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National News

September 17, 2013

Navy Yard shootings put spotlight on base security nationwide

WASHINGTON — The shootings at one of the region’s largest military facilities Monday reopened the debate about whether officials have done enough to secure domestic bases.

At least 12 people were killed and several more were wounded, authorities said, when a 34-year-old Texas man and former Navy reservist opened fire from inside the Washington Navy Yard in one of the most violent incidents ever on a U.S. military installation. The presumed gunman also died.

National security analysts say the Pentagon has improved security at its posts since the 2001 terrorist attacks and, more recently, the 2009 shootings at Fort Hood, Texas. In that case, a radicalized Army psychiatrist shot 13 people to death and wounded more than 30 others.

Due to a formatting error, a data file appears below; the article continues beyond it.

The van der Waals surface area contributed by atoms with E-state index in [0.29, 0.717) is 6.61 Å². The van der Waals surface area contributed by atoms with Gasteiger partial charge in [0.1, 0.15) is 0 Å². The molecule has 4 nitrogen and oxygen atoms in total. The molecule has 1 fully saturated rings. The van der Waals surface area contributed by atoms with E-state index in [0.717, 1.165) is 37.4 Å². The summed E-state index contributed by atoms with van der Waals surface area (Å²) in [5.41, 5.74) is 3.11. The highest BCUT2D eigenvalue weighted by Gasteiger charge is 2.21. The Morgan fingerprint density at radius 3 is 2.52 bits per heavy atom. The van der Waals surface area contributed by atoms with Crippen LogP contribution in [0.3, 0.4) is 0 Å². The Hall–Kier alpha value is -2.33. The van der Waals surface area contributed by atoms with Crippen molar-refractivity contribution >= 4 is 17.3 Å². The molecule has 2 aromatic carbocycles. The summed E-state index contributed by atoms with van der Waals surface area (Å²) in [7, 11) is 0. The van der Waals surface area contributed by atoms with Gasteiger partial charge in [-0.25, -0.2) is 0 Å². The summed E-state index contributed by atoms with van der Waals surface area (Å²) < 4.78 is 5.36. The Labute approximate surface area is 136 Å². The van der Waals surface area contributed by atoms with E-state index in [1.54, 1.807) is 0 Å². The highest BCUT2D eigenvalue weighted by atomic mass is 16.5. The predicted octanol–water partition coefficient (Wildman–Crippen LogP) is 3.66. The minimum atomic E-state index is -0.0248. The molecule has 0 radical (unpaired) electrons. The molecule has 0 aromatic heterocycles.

But the analysts say more could be done to screen military personnel for mental health problems — though it’s not clear that such action would have prevented Monday’s rampage.

“Given the task at hand, they’ve done remarkably well,” said Jeffrey Addicott, director of the Center for Terrorism Law at St. Mary’s University in Texas. “If you think about the thousands of people who go on to military bases, it’s impossible stop and search every car.”

But Addicott said Pentagon officials also need to improve their advance screening of military personnel for signs that they could become violent.

“If you’re trying to stop them at the gate, you’re too late,” he said. “We need to have better screening processes.”

Authorities are well aware of the challenge. Just last month, Navy Secretary Ray Mabus ordered the creation of a program to counter “insider threats.”

The program, which calls for better training and increased scrutiny of Navy and Marine Corps personnel, is aimed at thwarting not only violent attacks, but also security breaches such as those carried out by Army Pfc. Bradley Manning and National Security Agency contractor Edward Snowden.

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